2. Aladjem M I, Groudine M, Brody L L, Dieken E S, Fournier R E K, Wahl G M, Epner E M. Participation of human β-globin locus controling region in initiation of DNA replication. Science. 1995;270:815–819. [PubMed]
3. Alfa C, Fantes P, Hyams J, Mcleod M, Warbrick E. Experiments with fission yeast. Cold Spring Harbor, N.Y: Cold Spring Harbor Laboratory Press; 1993.
4. Aparicio O M, Weinstein D M, Bell S P. Components and dynamics of DNA replication complexes in S. cerevisiae: redistribution of MCM proteins and Cdc45p during S phase. Cell. 1997;91:59–69. [PubMed]
4a. Asahara, T., and H. Masukata. Unpublished data.
5. Basi G, Schmid E, Maundrell K. TATA box mutations in the Schizosaccharomyces pombe nmt1 promoter affect transcription efficiency but not the transcription start point or thiamine repressibility. Gene. 1993;15:131–136. [PubMed]
6. Bell S P, Stillman B. ATP-dependent recognition of eukaryotic origins of DNA replication by a multiprotein complex. Nature. 1992;357:128–134. [PubMed]
7. Bishop D K. RecA homologs Dmc1 and Rad51 interact to form multiple nuclear complexes prior to meiotic chromosome synapsis. Cell. 1994;79:1081–1092. [PubMed]
8. Blow J J, Laskey R A. A role for the nuclear envelope in controlling DNA replication within the cell cycle. Nature. 1988;332:546–548. [PubMed]
9. Broach J R, Li Y Y, Feldman J, Jayaram M, Abraham J, Nasmyth K A, Hicks J B. Localization and sequence analysis of yeast origins of DNA replication. Cold Spring Harbor Symp Quant Biol. 1983;47:1165–1173. [PubMed]
10. Caddle M S, Calos M P. Specific initiation at an origin of replication from Schizosaccharomyces pombe. Mol Cell Biol. 1994;14:1796–1805. [PMC free article] [PubMed]
11. Carpenter P B, Mueller P R, Dunphy W G. Role for a Xenopus Orc2-related protein in controlling DNA replication. Nature. 1996;379:357–360. [PubMed]
12. Chuang R-Y, Kelly T J. The fission yeast homologue of Orc4 binds to replication origin DNA via multiple AT-hooks. Proc Natl Acad Sci USA. 1999;96:2656–2661. [PMC free article] [PubMed]
13. Clyne R K, Kelly T J. Genetic analysis of an ARS element from the fission yeast Schizosaccharomyces pombe. EMBO J. 1995;14:6348–6357. [PMC free article] [PubMed]
14. Coleman T R, Carpenter P B, Dunphy W G. The Xenopus Cdc6 protein is essential for the initiation of a single round of DNA replication in cell-free extracts. Cell. 1996;87:53–63. [PubMed]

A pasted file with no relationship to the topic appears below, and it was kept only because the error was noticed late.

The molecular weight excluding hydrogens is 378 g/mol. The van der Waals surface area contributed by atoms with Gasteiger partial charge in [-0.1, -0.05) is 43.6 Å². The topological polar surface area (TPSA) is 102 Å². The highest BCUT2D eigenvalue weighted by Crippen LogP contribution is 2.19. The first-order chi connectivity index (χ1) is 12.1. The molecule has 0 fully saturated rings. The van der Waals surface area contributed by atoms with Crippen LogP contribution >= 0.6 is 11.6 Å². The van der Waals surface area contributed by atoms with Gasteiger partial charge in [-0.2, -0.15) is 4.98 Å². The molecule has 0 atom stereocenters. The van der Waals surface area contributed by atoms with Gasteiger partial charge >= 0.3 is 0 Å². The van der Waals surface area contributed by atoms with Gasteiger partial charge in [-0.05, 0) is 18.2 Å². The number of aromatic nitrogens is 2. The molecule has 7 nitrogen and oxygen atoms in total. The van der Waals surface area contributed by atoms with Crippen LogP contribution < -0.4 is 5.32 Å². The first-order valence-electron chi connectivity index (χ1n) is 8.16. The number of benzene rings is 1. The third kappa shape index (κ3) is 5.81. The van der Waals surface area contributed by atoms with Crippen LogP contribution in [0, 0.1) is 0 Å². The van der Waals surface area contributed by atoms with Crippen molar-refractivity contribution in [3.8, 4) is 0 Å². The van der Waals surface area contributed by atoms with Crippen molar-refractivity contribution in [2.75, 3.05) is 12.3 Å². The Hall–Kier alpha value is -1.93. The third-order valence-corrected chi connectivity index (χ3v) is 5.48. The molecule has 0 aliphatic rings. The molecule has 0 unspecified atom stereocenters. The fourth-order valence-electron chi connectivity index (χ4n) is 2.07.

15. DePamphilis M L. Origin of DNA replication. In: DePamphilis M L, editor. DNA replication in eukaryotic cells. Cold Spring Harbor, N.Y: Cold Spring Harbor Laboratory Press; 1996. pp. 48–86.
16. Diffley J F, Cocker J H, Dowell S J, Rowley A. Two steps in the assembly of complexes at yeast replication origins in vivo. Cell. 1994;78:303–316. [PubMed]
17. Dillin A, Rine J. Roles for ORC in M phase and S phase. Science. 1998;279:1733–1737. [PubMed]
18. Donovan S, Harwood J, Drury L S, Diffley J F. Cdc6p-dependent loading of Mcm proteins onto pre-replicative chromatin in budding yeast. Proc Natl Acad Sci USA. 1997;94:5611–5616. [PMC free article] [PubMed]
19. Dubey D D, Kim S M, Todorov I T, Huberman J A. Large, complex modular structure of a fission yeast DNA replication origin. Curr Biol. 1996;6:467–473. [PubMed]
20. Dubey D D, Zhu J, Carlson D L, Sharma K, Huberman J A. Three ARS elements contribute to the ura4 replication origin region in the fission yeast, Schizosaccharomyces pombe. EMBO J. 1994;13:3638–3647. [PMC free article] [PubMed]
21. Fantes P. Epistatic gene interactions in the control of division in fission yeast. Nature. 1979;279:428–430. [PubMed]
22. Gavin K A, Hidaka M, Stillman B. Conserved initiator proteins in eukaryotes. Science. 1995;270:1667–1671. [PubMed]
23. Gilbert D M. Replication origins in yeast versus metazoa: separation of the haves and the have nots. Curr Opin Genet Dev. 1998;8:194–199. [PubMed]
24. Gossen M, Pak D T, Hansen S K, Acharya J K, Botchan M R. A Drosophila homolog of the yeast origin recognition complex. Science. 1995;270:1674–1677. [PubMed]
25. Grallert B, Nurse P. The ORC1 homolog orp1 in fission yeast plays a key role in regulating onset of S phase. Genes Dev. 1996;10:2644–2654. [PubMed]
26. Hood M T, Stachow C. Transformation of Schizosaccharomyces pombe by electroporation. Nucleic Acids Res. 1990;18:688–692. [PMC free article] [PubMed]
27. Hozak P, Hassan A B, Jackson D A, Cook P R. Visualization of replication factories attached to nucleoskeleton. Cell. 1993;73:361–373. [PubMed]
28. Hsiao C L, Carbon J. High-frequency transformation of yeast by plasmids containing the cloned yeast ARG4 gene. Proc Natl Acad Sci USA. 1979;76:3829–3833. [PMC free article] [PubMed]
29. Hua X, Newport I. Identification of a preinitiation step in DNA replication that is independent of origin recognition complex and cdc6, but dependent on cdk2. J Cell Biol. 1998;140:271–281. [PMC free article] [PubMed]
30. Ishimi Y. A DNA helicase activity is associated with an MCM4, -6, and -7 protein complex. J Biol Chem. 1997;272:24508–24513. [PubMed]
31. Kelly T J, Martin G S, Forsburg S L, Stephen R J, Russo A, Nurse P. The fission yeast cdc18+ gene product couples S phase to START and mitosis. Cell. 1993;74:371–382. [PubMed]
32. Kim S M, Huberman J A. Multiple orientation-dependent, synergistically interacting similar domains in the ribosomal DNA replication origin of the fission yeast, Schizosaccharomyces pombe. Mol Cell Biol. 1998;18:7294–7303. [PMC free article] [PubMed]
33. Kimura H, Nozaki N, Sugimoto K. DNA polymerase alpha associated protein P1, a murine homolog of yeast MCM3, changes its intranuclear distribution during the DNA synthetic period. EMBO J. 1994;13:4311–4320. [PMC free article] [PubMed]
34. Kitsberg D, Selig S, Keshet I, Cedar H. Replication structure of the human β-globin gene domain. Nature. 1993;366:588–590. [PubMed]